Hancock isn’t a perfect film by any means. It tries to find its footing, stumbles a bit, and eventually stands on top of that building, hands in a fist, placed firmly on its hips, chest puffed out and ready to take on the world.

Hancock makes me want more. A sequel? Maybe, I’m not sure. But there are probably a few prequels in this badboy that could really rock us all and be even more interesting than this film itself. All in all, I can’t figure out any reason for you to not go see Hancock, unless you just hate having fun at the movie theatre.


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On Movies: Unheroic superhero appealed to director

By Steven Rea

Inquirer Movie Columnist and Critic

'I loved the idea of an alcoholic, nihilistic, subversive superhero, fighting crime drunk," says Peter Berg about Hancock - a screenplay that's been kicking around Hollywood for a dozen years or so, and that had, at various points, Michael Mann and Tony Scott among the folks attached to direct.

But Berg, the actor (The Last Seduction, TV's Chicago Hope) turned director, landed the gig. He heard about the project, and about Will Smith's interest in the role, when Berg was midway through shooting The Kingdom, the Jamie Foxx/Jennifer Garner Middle East action pic.

"Michael Mann was a producer on The Kingdom," explained Berg, on the phone from Santa Monica earlier this week. "I had wanted to do a superhero film for a while, and had tried to work with Will Smith, and then Michael said, 'We got this thing we're doing, and Will wants to talk to you about it.'

"Of course, I was there."

Although Hancock - with Charlize Theron and Jason Bateman in key roles - is dark, Berg says that the original screenplay, written by Vincent Ngo, was way more so. "You know the Nicolas Cage character in Leaving Las Vegas?" he says, referring to the booze-soaked, suicidal scribe that won Cage an Oscar. "Well, Vincent's screenplay took a left turn from Leaving Las Vegas. . . . We all loved the idea of that character, but weren't ever interested in making a film that tough."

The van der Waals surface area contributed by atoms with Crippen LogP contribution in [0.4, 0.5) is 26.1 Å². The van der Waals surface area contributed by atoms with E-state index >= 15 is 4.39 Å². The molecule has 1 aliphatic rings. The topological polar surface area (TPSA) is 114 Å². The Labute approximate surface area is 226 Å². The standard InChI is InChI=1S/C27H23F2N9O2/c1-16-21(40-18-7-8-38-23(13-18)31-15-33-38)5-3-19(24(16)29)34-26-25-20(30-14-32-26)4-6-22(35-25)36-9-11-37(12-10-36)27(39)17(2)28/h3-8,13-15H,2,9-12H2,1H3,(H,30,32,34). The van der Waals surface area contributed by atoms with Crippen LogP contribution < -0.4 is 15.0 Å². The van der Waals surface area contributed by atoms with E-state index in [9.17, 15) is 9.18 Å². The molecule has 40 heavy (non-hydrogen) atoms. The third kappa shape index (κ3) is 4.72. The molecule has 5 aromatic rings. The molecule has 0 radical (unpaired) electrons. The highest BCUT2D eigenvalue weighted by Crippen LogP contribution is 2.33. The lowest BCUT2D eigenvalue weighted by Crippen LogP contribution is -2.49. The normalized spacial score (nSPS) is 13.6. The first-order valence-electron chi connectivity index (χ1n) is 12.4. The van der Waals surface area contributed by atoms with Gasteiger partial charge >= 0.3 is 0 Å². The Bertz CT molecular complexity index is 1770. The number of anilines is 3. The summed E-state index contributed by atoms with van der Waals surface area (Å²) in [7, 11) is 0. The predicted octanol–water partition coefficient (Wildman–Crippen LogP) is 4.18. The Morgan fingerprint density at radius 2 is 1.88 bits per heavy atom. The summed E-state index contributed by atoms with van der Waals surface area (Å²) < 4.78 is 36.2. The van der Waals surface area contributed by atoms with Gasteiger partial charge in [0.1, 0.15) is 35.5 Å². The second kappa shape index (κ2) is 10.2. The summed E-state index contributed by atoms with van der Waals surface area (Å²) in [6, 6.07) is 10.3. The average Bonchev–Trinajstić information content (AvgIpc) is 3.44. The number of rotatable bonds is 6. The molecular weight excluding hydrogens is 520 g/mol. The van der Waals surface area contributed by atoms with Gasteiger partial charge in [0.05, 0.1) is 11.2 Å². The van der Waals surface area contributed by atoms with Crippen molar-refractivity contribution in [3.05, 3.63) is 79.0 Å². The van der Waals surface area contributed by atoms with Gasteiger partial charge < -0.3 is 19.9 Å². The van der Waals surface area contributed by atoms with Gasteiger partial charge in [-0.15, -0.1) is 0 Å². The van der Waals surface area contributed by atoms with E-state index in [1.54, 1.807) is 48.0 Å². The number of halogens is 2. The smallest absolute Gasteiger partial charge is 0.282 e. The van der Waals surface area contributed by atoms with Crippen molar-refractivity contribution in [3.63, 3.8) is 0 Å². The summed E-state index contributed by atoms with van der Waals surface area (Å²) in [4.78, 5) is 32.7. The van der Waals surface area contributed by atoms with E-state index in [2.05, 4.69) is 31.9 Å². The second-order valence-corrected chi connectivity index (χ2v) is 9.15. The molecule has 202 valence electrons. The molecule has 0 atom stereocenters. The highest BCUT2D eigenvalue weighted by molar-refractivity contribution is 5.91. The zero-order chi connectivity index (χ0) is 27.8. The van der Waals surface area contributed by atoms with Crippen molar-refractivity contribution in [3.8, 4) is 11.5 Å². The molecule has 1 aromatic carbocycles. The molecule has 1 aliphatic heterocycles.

Still, one of Berg's early cuts of Hancock - which opens Wednesday and is expected to do huge business over the Fourth of July weekend - featured Smith's character, a guy who can fly, who has super strength, and whose body is impervious to harm, trying to kill himself. If you're invincible, suicide becomes a serious challenge.

"It's a great sequence, but it's just very dark," Berg says. "And we felt like it would be hard to get audiences laughing after that opening. . . . The film has always been tonally challenging. It took a while for the tone to sort of shake itself out."

It also took Berg and company a while to get the MPAA's ratings board to give Hancock a PG-13 - the rating that Sony Pictures expected for its big summer release. The opening scene now shows Smith's hungover superhero waking up on a Los Angeles street. He's ringed by bottles of cheap whiskey, there's a high-speed freeway shoot-out in progress, and a 10-year-old is trying to get Hancock to get his act together and save the day. Profanity is exchanged.